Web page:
The interface between research and policy-making in South Africa: exploring the institutional framework and practice of an uneasy relationship

The interface between research and policy-making in South Africa: exploring the institutional framework and practice of an uneasy relationship

Download PDF 734 KB

Grimm, Sven / Mareike Magdalena Gensch / Johanna Hauf / Julia Prenzel / Nitja Rehani / Sarah Senz / Olivier Vogel
Discussion Paper 19/2018

Bonn: German Development Institute / Deutsches Institut für Entwicklungspolitik (DIE)

ISBN: 978-3-96021-076-4
DOI: 10.23661/dp19.2018
Price: 6 €

The interface between research and policy-making is gaining relevance, as global challenges and their complexities increase. Policy-makers worldwide discuss and need to address complex common global challenges such as climate change, peace and security or human food security. This is highly relevant to all countries, and comes with a particular urgency for globally engaging rising powers, of which South Africa is one.

The aim of this paper is to explore the extent to which the South African science and policy systems facilitate or hinder research-based policy advice. This exploration starts with the policy institutions that shape science and academic research. Inter-institutional relations between government and research institutions, as well as funding and other, non-monetary, incentive structures are portrayed in order to assess their strengths and weaknesses.

This research is empirically based on more than 100 interviews and background discussions conducted between February and April 2017 with South African and German actors, comprising university scholars from different universities and academic disciplines, researchers from think tanks, Non-Governmental Organisations (NGOs), and government agencies, as well as consultants, international actors and policy-makers.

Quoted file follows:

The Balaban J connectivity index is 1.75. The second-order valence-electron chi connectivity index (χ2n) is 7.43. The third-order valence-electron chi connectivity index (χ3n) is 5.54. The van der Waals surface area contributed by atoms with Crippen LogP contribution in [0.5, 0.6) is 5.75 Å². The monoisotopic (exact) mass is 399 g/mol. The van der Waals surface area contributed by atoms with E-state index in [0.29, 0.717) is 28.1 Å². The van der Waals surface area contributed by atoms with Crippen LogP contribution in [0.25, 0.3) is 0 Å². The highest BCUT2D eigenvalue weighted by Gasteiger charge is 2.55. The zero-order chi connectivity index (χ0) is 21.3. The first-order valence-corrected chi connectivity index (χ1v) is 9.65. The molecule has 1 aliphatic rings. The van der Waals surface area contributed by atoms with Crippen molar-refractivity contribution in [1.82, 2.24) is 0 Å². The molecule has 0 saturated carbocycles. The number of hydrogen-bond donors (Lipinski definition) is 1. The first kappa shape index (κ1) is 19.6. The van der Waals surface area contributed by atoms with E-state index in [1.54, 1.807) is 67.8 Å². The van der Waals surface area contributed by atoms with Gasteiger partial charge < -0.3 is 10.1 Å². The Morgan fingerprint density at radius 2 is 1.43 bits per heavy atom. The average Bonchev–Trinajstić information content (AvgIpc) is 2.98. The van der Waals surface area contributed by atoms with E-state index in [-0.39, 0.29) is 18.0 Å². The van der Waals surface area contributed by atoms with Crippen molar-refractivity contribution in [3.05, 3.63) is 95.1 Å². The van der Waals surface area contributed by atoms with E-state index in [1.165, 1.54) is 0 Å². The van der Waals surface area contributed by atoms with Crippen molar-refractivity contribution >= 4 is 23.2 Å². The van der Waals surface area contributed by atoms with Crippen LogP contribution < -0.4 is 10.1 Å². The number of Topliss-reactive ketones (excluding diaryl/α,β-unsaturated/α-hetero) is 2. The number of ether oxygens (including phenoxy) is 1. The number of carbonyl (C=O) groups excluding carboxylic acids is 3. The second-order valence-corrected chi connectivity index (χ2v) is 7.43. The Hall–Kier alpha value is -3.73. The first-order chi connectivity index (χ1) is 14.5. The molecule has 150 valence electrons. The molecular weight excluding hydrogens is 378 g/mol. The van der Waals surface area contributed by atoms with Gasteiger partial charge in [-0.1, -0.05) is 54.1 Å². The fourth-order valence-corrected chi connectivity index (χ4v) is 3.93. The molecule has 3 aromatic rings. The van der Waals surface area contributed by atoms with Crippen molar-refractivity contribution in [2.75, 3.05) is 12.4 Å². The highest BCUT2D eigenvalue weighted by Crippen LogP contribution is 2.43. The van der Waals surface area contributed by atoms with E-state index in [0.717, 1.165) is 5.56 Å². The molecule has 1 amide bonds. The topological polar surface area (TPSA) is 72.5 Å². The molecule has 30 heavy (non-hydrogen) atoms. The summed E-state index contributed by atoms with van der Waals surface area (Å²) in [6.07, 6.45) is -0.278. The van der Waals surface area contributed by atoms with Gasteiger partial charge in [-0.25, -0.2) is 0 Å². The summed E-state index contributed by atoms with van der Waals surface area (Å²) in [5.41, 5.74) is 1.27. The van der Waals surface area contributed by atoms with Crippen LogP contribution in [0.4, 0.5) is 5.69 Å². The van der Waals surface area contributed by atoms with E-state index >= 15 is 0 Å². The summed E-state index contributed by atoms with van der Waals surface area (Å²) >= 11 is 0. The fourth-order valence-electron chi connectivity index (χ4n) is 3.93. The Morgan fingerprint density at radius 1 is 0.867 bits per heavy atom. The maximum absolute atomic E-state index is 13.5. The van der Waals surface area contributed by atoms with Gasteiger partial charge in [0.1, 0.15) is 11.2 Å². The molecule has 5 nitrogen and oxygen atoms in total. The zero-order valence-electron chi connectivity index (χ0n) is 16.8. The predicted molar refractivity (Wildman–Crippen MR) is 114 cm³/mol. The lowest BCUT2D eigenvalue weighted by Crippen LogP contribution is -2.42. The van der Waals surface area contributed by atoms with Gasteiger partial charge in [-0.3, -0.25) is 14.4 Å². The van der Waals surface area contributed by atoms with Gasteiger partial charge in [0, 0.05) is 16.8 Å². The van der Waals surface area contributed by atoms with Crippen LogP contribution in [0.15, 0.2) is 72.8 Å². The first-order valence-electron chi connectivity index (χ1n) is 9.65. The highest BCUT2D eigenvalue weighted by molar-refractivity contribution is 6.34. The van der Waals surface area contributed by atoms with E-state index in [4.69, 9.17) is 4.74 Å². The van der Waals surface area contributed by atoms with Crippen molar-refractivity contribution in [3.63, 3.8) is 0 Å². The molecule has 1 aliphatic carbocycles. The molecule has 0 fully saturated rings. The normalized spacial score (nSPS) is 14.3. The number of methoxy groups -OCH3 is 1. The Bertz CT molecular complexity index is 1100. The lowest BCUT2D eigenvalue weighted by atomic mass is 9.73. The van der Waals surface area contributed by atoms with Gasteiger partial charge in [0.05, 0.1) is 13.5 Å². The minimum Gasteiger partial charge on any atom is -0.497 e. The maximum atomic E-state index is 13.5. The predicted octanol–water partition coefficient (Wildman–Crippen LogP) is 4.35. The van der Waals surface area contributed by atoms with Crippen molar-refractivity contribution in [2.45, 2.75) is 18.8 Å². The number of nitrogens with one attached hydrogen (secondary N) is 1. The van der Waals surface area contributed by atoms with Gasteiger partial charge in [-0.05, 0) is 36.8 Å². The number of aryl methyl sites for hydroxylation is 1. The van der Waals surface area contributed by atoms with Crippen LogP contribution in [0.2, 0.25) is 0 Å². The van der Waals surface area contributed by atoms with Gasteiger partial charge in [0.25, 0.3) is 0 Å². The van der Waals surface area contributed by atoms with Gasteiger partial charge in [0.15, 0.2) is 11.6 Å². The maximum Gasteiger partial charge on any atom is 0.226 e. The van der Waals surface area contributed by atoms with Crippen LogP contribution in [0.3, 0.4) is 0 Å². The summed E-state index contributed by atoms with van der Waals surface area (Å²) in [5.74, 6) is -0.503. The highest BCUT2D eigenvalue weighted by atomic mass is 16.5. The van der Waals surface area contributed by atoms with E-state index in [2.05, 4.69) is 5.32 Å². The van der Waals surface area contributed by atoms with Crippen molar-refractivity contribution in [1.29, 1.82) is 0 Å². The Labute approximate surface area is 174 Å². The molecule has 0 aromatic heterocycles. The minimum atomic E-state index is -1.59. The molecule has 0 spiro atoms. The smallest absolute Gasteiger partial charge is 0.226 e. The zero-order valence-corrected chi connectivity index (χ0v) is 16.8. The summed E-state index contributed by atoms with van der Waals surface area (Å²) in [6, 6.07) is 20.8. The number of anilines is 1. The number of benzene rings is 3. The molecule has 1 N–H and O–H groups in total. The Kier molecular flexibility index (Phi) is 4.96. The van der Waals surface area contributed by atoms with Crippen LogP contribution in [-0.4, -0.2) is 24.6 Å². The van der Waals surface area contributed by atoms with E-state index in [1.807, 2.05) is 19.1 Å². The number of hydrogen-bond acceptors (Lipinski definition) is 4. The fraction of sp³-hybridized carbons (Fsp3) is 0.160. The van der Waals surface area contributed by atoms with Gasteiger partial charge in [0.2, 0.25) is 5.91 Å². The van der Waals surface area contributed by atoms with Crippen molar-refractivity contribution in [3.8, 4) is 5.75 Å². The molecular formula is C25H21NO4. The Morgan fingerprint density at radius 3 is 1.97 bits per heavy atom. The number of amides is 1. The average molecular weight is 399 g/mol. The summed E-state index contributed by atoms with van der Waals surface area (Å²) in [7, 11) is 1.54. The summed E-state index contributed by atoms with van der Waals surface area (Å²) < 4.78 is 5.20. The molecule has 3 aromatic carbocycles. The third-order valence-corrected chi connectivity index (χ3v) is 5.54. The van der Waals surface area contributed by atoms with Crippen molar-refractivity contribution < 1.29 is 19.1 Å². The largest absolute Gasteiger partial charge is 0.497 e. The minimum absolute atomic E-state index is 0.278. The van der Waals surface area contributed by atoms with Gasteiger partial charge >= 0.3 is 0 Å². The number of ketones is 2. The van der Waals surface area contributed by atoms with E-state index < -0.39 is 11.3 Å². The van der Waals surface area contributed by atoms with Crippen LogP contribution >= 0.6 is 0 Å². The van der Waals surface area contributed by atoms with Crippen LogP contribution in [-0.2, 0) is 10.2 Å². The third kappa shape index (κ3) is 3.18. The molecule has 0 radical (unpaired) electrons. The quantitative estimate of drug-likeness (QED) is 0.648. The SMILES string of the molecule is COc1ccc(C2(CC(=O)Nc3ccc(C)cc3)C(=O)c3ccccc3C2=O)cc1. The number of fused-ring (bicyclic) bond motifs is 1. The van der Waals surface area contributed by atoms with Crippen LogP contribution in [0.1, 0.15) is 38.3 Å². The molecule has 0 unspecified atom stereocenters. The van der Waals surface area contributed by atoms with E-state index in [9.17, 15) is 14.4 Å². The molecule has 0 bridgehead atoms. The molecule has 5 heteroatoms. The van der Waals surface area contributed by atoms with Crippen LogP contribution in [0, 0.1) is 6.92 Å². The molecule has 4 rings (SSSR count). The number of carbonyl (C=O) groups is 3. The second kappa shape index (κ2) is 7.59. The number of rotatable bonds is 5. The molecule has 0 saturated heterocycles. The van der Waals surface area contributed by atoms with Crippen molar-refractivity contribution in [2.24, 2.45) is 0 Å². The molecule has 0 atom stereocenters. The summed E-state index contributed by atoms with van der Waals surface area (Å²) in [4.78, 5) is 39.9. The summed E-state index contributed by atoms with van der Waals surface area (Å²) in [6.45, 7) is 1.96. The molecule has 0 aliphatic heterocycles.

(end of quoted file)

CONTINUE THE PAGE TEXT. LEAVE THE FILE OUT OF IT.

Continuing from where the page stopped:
The interface between policy and research is tension-ridden in any context for a number of reasons, including, among other things, divergent rationales, different time-horizons and subsequently disappointed mutual expectations. Some tensions in the relationship between researchers and decision-makers, however, also emanate from the specific context in which the interface between researchers and decision-makers is organised. In order to address these tensions, the following recommendations are considered the most relevant to South African actors at the interface between research and policy-making, and are elaborated upon in the paper:

1.       South Africa’s government needs to increase expenditure on research and development to the same level as in other middle-income and BRICS countries.

2.       Government officials and researchers in South Africa need to engage in co-creation of research; positive examples exist for this already.

3.       Research institutions need to offer training for researchers and policy-makers.

4.       Research institutions, such as South Africa’s National Research Foundation (NRF) should incentivise network creation for junior researchers.

5.       South African government and research institutions should strengthen “knowledge-broker” positions.

The recommendations and suggestions are meant to serve as stimuli for a discussion around possible starting points for South African and international actors – Germany being the example explored here – who want to strengthen the already existing science–policy interface in South Africa.

About the author

Grimm, Sven

Political Scientist

Grimm

Further experts

Altenburg, Tilman

Economic Geographer 

Berger, Axel

Political Scientist 

Brandi, Clara

Economist and Political Scientist 

Hackenesch, Christine

Political Scientist 

Janus, Heiner

Political Scientist 

Klingebiel, Stephan

Political Scientist 

Pegels, Anna

Economist 

Richerzhagen, Carmen

Agricultural and Environmental Economist 

Weinlich, Silke

Political Scientist 

Baumann, Max-Otto

Political Scientist 

Vogel, Johanna

International Cultural Economist